IE:You mentioned previously, and in the past that you have spoken a lot about concerns surrounding housing and racial equality. How have you been able to deal with these topics because they often seem to be sensitive to a lot of people?

CM:Before coming into City Hall, I worked as a community organizer, so I have a lot of
relationships and experience with community advocates, and all of them bring a racial
equity and a racial justice lens to the work that they do. That’s just been a part of how I see my work, which is why I would be interested in anti-displacement strategies.

For example, I do a lot of work with community organizations, so I really did bring those
experiences and principles into my decision making. I kind of follow three principles in my office that help me make decisions about house or budget to support. They are: Repairing the harm done to black and brown communities, democratizing access to power and resources, and then planning for the 7th generation. I use that framework to help me make decisions about what we’re doing. When I first started, I was the only one talking about racial equality and asking questions about who is impacted by this, who was part of the decision making, who brought you this idea, who benefits from this idea, and is this information going to be available in other languages so that community members really understand what’s being suggested here. Those are the kinds of questions that I always ask in committee.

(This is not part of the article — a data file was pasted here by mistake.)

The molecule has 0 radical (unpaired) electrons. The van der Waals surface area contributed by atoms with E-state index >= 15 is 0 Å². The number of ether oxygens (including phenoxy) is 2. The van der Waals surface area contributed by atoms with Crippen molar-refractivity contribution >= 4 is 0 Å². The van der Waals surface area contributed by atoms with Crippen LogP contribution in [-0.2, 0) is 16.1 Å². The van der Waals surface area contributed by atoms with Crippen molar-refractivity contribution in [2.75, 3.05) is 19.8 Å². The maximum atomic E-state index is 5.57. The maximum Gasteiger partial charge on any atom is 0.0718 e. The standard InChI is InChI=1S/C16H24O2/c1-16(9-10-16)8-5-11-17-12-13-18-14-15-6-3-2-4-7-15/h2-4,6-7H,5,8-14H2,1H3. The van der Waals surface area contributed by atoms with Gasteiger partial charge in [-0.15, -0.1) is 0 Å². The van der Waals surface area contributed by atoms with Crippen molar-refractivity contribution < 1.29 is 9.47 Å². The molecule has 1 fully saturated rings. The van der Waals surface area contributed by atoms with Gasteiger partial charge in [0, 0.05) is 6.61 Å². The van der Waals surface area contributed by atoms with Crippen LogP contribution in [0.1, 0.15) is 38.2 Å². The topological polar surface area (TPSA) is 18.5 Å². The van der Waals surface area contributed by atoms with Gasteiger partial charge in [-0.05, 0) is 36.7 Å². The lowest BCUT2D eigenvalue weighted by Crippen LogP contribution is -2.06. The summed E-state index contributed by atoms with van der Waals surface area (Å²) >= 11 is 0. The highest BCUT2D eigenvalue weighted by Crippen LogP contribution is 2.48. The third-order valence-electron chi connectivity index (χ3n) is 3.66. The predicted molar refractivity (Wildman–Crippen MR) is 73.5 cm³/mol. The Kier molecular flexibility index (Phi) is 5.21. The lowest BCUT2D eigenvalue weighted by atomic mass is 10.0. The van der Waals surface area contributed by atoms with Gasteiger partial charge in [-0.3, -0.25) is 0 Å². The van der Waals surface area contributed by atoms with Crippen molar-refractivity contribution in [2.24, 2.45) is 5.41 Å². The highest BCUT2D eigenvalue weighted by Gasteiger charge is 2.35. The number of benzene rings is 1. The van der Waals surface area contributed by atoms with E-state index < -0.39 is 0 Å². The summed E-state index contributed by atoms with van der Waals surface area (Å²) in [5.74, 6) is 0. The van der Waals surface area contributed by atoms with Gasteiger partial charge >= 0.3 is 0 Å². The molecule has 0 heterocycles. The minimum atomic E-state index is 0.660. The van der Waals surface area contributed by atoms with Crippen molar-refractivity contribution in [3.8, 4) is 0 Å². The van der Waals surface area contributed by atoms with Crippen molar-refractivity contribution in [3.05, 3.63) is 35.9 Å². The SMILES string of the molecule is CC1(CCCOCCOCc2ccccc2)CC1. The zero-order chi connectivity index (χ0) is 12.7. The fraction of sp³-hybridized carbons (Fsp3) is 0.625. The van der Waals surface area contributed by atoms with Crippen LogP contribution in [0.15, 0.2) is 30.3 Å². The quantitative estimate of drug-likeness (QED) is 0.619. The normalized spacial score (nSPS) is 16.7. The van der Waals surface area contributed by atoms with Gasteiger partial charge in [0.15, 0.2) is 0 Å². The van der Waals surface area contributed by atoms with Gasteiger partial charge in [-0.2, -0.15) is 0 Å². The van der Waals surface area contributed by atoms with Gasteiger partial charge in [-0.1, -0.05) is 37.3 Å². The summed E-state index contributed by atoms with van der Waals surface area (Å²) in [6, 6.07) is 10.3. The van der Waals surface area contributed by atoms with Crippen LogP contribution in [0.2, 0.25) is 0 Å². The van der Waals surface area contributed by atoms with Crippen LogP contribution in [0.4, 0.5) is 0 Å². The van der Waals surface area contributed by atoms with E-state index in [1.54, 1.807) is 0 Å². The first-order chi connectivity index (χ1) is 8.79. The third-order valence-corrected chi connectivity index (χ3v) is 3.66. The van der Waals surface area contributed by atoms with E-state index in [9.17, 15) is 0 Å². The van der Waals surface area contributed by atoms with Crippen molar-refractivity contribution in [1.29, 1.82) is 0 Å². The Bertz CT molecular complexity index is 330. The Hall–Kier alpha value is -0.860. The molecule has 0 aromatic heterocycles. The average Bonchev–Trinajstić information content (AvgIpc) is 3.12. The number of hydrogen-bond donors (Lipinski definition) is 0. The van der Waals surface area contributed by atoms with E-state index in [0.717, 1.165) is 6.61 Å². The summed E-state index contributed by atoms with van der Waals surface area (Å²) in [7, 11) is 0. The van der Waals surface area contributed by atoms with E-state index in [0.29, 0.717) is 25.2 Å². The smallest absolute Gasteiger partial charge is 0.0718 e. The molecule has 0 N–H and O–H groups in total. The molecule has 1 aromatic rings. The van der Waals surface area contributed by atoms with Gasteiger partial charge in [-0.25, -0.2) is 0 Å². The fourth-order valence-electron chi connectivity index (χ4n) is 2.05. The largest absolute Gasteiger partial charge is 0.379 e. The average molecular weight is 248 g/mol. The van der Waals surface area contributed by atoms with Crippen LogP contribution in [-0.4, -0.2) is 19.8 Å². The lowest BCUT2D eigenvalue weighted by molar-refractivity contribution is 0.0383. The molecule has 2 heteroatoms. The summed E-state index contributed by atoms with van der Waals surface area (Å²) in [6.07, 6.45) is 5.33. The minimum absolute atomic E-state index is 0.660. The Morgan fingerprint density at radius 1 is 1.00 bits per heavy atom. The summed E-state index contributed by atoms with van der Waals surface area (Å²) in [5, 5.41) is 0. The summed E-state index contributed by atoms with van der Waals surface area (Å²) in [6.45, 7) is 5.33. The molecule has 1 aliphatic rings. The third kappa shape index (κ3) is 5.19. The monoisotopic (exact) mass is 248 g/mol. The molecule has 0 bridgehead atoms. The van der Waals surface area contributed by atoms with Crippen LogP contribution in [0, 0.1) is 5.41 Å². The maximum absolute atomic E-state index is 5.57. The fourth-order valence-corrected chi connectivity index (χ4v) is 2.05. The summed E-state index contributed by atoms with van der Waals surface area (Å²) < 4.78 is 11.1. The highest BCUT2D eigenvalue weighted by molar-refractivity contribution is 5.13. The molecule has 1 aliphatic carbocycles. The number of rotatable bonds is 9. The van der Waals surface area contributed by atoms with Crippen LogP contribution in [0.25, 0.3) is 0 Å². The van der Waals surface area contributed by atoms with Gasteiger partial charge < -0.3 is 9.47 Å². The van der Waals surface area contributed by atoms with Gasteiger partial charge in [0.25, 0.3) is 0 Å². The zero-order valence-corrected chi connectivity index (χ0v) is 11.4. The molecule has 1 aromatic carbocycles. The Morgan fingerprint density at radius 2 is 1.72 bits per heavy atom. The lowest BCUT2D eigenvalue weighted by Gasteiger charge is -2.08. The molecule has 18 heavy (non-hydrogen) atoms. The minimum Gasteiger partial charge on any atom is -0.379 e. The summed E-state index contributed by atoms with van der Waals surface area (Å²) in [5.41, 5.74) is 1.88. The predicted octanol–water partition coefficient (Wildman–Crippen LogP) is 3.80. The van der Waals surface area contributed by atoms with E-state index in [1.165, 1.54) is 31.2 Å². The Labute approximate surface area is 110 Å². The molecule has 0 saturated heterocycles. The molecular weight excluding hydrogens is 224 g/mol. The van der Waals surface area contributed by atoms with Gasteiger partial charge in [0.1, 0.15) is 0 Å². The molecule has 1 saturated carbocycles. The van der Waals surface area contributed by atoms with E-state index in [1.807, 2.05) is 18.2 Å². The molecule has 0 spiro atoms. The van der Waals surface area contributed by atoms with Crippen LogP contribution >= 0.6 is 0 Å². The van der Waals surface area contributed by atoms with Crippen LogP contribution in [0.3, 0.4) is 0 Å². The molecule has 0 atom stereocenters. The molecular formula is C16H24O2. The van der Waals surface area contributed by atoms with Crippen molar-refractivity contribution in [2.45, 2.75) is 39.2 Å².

IE: Did you receive any concerns or feedback from the public with the plans that
you aimed to implement?

CM: I think the people in the district also appreciate the priority I bring to ensure that we
are talking about things in a way that prioritizes equity. But if we’re talking about anti- displacement, housing affordability, more transit more safety for elders who are trying to walk around the neighborhood, or for kids who are trying to get home from school of the
sidewalk, these are things that everybody wants and so I don’t get a lot of push back on those broader neighborhood safety issues, because that’s what we’re trying to do. We are trying to build healthy communities, safe communities, but also neighborhoods that are vibrant, interesting and affordable – where people don’t get pushed out anymore. That’s the work I’ve been trying to do and those are the kind of goals and priorities that we have so people are happy.

IE: How have your experiences in the past four years in office shaped your
current vision?

CM:I’m trained as a neighborhood planner. So the things that I think are important for
community members are housing, transportation and neighborhood businesses. What
I’m really interested in understanding is how can we as a city use the power of our policy-making to really create neighborhoods where everybody can have access to the things they need. That hasn’t really changed, and it is the vision that I have for not only the district, but for the whole city.

It’s just important to me that everything we do supports the idea that everyone deserves
to have a stake in the city; everyone deserves to be able to share in the prosperity of
the city. That’s really important because we are heading down the path where this really
is a place that only the very wealthy can afford.